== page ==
July 2017

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Suricata 4.0 is out and this switch from 3.x to 4.x is not marketing driven because the changes are really important. This post is not exhaustive on changes. It is Stamus Networks’ take on some of the important changes that have been introduced in this version.

Rust addition

This is the big step forward on the technology side. Suricata is written in C language. This gives performances and a good control over memory. But it goes with a series of well known problems. I name here buffer overflows, use after free, …

And the worse is that Suricata is parsing traffic content which is a kind of vice supercharged user input. If one should not trust user input, guess how careful we should be with network traffic. At Suricon 2016, Pierre Chifflier did present a proof of concept implementation of protocol parsers in Rust. The idea is to use the property of Rust that has been designed to avoid complete class of attacks on memory handling. But there is more in the approach as the implementation is using Nom which is a Rust parser combinator framework. It allows you to write protocol parser easily and in a reusable way. Thus the addition of Rust is two things at the same time: more security and easier code. Which means a lot of new protocols should be added in the near future.

Suricata 4.0 Rust support comes with NFS, DNS and NTP. NTP support is implemented via an external crate (read library): ntp-parser.

As mentioned before, the code uses Nom and the syntax is very different from traditional code. For instance, here is the code of ntp-parser parsing NTP extension:

named!(pub parse_ntp_extension,
    do_parse!(
           ty: be_u16
        >> len: be_u16 // len includes the padding
        >> data: take!(len)
        >> (
            NtpExtension{
                field_type:ty,
                length:len,
                value:data,
            }
        ))
);

This define a parsing function that read the stream of data. The code says, take 16 bits, store them as unsigned integer in ty. Then store the next 16 bits as unsigned integer in len. Then store in data a chunck of data of length len. And with that build a NTP extension structure. If the writing is concise and efficient, the best thing with Nom is under the hood. Nom is taking care of detecting the invalidities. For instance we could have a chunck of data of length 50, and len being set to 1000 (remember Heartbleed ?). Nom will see that there is not enough data available in the chunck and return it wants more data.

Better alerts

As you may know, the preferred output of Suricata is the EVE JSON format. It is flexible, easy to extend and easy to read by human and tools. Suricata 4.0 is introducing some major changes here:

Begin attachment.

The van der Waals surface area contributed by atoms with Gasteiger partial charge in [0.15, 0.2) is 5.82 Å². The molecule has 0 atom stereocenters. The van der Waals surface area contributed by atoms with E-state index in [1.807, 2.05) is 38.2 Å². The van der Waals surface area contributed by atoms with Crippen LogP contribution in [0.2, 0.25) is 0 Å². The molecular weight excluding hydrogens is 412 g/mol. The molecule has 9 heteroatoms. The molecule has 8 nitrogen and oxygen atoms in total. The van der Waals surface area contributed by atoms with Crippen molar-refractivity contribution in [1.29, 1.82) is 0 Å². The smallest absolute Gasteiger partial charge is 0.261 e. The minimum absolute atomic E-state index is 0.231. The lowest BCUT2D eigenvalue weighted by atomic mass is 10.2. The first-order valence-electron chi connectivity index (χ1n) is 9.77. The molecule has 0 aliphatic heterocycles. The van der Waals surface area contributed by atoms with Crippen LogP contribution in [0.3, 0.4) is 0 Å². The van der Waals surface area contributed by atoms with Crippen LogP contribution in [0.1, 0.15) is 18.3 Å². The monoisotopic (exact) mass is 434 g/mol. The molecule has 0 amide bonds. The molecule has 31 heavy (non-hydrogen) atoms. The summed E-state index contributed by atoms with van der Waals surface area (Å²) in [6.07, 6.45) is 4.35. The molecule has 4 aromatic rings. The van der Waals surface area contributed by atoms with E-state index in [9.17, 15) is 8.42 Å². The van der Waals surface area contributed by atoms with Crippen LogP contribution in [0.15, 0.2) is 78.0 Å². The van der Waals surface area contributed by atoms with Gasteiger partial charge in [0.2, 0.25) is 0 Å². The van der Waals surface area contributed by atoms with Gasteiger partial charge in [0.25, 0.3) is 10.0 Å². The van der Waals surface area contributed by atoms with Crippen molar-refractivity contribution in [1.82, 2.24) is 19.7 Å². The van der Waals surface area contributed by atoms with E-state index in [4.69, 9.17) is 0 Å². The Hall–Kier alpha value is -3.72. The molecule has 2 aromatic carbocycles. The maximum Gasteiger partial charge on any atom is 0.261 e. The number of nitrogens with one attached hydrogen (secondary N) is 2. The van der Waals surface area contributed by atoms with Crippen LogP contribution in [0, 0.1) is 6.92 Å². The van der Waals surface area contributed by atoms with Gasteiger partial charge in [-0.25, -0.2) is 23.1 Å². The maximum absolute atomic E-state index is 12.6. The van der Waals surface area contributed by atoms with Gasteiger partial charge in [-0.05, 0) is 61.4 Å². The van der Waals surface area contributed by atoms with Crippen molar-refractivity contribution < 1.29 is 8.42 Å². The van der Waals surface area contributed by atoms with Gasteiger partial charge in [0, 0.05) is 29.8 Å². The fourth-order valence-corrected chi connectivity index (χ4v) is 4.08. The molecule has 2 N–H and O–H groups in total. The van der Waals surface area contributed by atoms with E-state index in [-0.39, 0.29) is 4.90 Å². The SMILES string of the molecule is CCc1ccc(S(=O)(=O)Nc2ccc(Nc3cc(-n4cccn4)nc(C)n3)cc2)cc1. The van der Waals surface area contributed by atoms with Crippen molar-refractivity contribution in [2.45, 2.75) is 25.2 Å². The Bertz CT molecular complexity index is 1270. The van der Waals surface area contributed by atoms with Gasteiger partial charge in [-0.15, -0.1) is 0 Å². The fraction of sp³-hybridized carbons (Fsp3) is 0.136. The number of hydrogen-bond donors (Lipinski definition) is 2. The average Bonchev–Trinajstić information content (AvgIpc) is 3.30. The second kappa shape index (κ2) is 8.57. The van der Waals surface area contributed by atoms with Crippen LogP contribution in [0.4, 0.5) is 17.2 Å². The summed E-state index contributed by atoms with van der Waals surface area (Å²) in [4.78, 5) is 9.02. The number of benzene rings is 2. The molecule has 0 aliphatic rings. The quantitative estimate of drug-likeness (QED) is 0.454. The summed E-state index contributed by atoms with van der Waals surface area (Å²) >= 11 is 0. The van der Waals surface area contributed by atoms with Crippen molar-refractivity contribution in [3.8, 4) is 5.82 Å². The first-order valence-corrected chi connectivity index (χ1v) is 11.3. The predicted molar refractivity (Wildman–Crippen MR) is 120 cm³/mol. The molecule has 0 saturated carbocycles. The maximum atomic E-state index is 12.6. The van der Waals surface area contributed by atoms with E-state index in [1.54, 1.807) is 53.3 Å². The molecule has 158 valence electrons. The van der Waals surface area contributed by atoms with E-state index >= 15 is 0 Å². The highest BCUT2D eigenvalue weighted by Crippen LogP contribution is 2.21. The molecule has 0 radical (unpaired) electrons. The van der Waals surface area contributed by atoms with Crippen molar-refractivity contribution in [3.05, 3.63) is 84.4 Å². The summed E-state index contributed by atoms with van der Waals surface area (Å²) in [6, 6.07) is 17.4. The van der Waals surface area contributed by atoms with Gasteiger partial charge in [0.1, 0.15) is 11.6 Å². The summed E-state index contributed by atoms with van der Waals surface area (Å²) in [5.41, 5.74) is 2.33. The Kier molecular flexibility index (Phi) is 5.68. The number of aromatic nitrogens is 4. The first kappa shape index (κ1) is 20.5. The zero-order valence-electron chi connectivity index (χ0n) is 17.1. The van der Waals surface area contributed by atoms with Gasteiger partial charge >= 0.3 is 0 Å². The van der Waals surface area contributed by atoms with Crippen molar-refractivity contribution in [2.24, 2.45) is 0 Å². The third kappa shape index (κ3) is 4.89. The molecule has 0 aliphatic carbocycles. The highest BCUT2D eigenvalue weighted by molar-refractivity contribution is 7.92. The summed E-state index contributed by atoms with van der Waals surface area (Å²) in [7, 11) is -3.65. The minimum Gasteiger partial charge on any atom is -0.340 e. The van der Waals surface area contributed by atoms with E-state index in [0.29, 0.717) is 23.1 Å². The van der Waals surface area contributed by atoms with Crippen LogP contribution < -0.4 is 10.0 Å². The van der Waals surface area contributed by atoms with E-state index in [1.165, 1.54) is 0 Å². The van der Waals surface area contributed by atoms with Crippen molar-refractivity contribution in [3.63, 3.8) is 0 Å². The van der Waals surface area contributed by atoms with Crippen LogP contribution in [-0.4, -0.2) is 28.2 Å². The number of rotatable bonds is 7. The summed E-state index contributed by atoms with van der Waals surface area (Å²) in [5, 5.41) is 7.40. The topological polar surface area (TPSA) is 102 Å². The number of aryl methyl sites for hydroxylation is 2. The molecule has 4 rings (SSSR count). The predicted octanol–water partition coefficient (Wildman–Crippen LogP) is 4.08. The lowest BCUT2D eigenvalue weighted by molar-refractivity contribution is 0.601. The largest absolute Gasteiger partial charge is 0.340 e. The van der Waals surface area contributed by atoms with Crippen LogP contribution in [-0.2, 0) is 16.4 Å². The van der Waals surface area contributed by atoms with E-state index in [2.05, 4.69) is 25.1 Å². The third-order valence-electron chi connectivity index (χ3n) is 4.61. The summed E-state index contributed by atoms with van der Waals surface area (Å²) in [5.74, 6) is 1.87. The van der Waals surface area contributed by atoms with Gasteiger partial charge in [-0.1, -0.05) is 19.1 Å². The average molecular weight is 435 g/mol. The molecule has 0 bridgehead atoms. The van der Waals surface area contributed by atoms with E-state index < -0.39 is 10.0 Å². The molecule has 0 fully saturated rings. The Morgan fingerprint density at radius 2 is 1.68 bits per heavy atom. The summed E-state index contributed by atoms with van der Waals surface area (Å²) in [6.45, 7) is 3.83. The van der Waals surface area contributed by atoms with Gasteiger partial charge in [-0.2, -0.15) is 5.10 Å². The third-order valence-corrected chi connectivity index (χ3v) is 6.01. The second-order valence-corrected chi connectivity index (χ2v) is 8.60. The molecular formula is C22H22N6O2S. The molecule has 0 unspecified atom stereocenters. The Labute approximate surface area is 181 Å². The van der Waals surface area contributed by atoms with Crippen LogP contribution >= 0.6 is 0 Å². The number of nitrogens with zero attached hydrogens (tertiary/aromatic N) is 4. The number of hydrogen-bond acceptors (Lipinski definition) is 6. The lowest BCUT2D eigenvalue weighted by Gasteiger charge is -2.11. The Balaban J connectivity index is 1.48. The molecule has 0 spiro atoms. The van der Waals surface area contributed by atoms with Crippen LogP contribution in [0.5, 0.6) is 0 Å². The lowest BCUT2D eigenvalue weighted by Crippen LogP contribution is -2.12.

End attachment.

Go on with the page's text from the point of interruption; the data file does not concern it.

• ‘vars’ extraction mechanism
  • The new target keyword
  • HTTP bodies logging
HTTP body output

Suricata is able to uncompressed HTTP body on the fly and match on the uncompressed content. This means that if you get the payload of the stream triggering the alert in your event, you will just see compression noise and won’t be able to analyze why the alert was triggered. Suricata is now able to include the HTTP bodies in the alert. The analyst can then directly see from the event the content that did trigger the alert.

The following event shows how payload_printable is completely compression noise and the http_response_body_printable is readable:

Target keyword

The new target keyword is a fix on a very old problem. It is not possible to know in an alert event which side of the source or destination is the target of the attack. This is a problem as it is not possible to automate things due to that lack of information. The target keyword allow the rules writer to specify which is side is the target. Doing so automated analysis and better visualization can be made.

Usage is simple, signature has to contain the target keyword with value dest_ip or src_ip. For example, in a simple scan alert we have:

alert tcp $EXTERNAL_NET any -> $HOME_NET 3306 (msg:"ET POLICY Suspicious inbound to mySQL port 3306"; flow:to_server; flags:S; threshold: type limit, count 5, seconds 60, track by_src; reference:url,doc.emergingthreats.net/2010937; classtype:bad-unknown; target: dest_ip; sid:2010937; rev:2;)

If target is present in a signature, the alert is added an alert.source and alert.target field:

For example, on a visualization where node are IP address and links are alerts between the two, we can get an idea of the possible compromised path. With the target addition, we can switch from a non oriented graph:

To an oriented graph that show which paths were really possible:

If you know French, you can learn more about this subject with Eric Leblond’s talk at SSTIC 2017.

Vars extraction

This is one of the most expected feature of Suricata 4.0. This has been described by Victor Julien in an extensive blog post. The concept is to be able to define in signature data to extract and store them in a key value form. There is a lot of possible usage ranging from application version extraction to getting exfiltred data. For example, let’s consider there is a domain we are interested in. One interesting information is the list of email addresses where mail are sent to. To do so we can use the following signature: